Tuesday, January 3, 2012
Dead dad. Check (we think).
Prince Charming. Check.
Persecuted heroine who just doesn't fit in. Check.
Wicked stepmother. Check. And double-check.
Add: Moon people terrorizing earthlings with their psychic powers and magicked beauty and ruthlessness.
Add: Cyborgs and androids and plagues: Oh, my!
This fledgling effort by twenty-something writer Marissa Meyer offers reasonably quick pacing and many not-entirely-expected plot twists, so it kept me interested most of the time.
What it doesn't boast is strong sentence-level writing (translation: not a single beautiful or surprising turn of phrase to be had, so typical of so much Y.A. nowadays - and, yes: back in the day it was better). I won't quote from the serviceable but mediocre prose - you've seen enough of it by now, I'm sure - but I will share another concern I felt about this novel, even as I closed the cover on its last page:
Cinder's a cypher (in addition to being a cyborg), rather akin to Bella in the Twilight series: Beyond a certain basic spunkiness, she's defined primarily by how she reacts to others' actions, even though her perspective is the dominant one in this fantasy/sci-fi hybrid. And she - I suppose, in true teen fashion - often has no idea why she thinks, feels, or acts as she does. Perhaps this allows more readers to project themselves onto her and thus stay engaged with this plot-driven novel, but I always want to "have it all" where stories are concerned and prefer my protagonists both psychologically dimensional and dynamic.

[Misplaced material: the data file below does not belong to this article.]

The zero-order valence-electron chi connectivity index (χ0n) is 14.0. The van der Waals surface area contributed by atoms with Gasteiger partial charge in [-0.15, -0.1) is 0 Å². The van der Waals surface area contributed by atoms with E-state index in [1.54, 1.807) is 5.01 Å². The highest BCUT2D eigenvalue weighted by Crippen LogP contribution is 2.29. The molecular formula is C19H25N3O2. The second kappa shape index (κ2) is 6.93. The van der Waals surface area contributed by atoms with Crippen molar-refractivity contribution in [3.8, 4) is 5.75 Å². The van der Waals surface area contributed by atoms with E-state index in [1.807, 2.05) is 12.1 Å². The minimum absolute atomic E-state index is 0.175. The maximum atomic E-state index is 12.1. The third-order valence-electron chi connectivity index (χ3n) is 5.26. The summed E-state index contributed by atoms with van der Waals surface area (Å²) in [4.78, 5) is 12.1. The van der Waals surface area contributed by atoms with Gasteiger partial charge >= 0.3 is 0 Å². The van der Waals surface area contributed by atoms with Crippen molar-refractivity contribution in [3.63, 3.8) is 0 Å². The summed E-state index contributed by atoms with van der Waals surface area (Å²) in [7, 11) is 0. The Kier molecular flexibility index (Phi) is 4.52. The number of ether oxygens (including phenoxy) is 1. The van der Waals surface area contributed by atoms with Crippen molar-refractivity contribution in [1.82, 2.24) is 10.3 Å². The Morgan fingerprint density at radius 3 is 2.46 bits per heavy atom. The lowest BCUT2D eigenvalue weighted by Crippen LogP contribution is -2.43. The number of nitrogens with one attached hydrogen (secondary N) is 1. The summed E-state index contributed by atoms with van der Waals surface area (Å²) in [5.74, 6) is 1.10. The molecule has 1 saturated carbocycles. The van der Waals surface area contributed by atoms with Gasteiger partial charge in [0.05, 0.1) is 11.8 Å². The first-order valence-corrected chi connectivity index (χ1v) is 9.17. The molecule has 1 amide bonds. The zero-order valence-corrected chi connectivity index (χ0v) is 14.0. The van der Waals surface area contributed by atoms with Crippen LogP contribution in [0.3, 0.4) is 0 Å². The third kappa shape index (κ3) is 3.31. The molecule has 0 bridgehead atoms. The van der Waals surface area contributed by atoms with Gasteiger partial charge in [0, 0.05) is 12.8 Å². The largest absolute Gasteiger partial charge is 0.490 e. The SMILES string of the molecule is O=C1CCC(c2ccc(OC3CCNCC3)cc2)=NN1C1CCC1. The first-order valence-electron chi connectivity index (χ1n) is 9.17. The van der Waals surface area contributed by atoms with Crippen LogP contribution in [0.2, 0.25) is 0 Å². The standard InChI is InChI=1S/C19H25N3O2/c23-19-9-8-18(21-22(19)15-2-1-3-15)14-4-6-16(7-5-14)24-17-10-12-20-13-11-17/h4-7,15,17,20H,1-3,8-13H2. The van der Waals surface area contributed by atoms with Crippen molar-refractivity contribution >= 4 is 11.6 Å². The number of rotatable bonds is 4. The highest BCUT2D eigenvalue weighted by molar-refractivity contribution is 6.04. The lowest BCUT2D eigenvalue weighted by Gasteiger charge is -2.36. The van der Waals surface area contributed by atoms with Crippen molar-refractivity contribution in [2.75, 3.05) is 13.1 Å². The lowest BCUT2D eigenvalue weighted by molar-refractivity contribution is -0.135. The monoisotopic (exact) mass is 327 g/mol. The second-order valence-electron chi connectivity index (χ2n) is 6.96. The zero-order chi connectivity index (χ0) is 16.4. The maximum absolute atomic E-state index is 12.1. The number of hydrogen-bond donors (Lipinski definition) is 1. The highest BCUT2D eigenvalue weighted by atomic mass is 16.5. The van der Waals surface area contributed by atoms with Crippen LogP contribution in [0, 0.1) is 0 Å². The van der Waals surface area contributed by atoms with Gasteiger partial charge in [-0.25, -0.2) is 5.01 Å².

On the bright side, I think that many young teens will find this futuristic fantasy set in "New Beijing" enjoyable because Ms. Meyer sets up her heroine as the victim on many levels, thus readers will empathize not only with Cinder's lack of self-reflection and self-knowledge but also with her status as "other". In contrast, equally young Prince Kai seems thoughtful, balanced, dimensional, and deliberate, at least when it counts plausibility-wise. He's a heartthrob too, and I'm guessing that girls - clearly the audience for Cinder - will dream quite a few little dreams of him as they await the next two installments of this series.
A final gripe, a final grin:
a. This book in no way stands on its own. It simply ends only about half way through the Cinderella story plot. Frustrating when a novel doesn't at least offer closure within one story-arch.
b. The cover's pretty rad, though, eh?
MFB, as you can't judge a book by...
AND I would probably pick up the next installment just to see what happens to poor "between a rock and a hard place" Prince Kai. So there.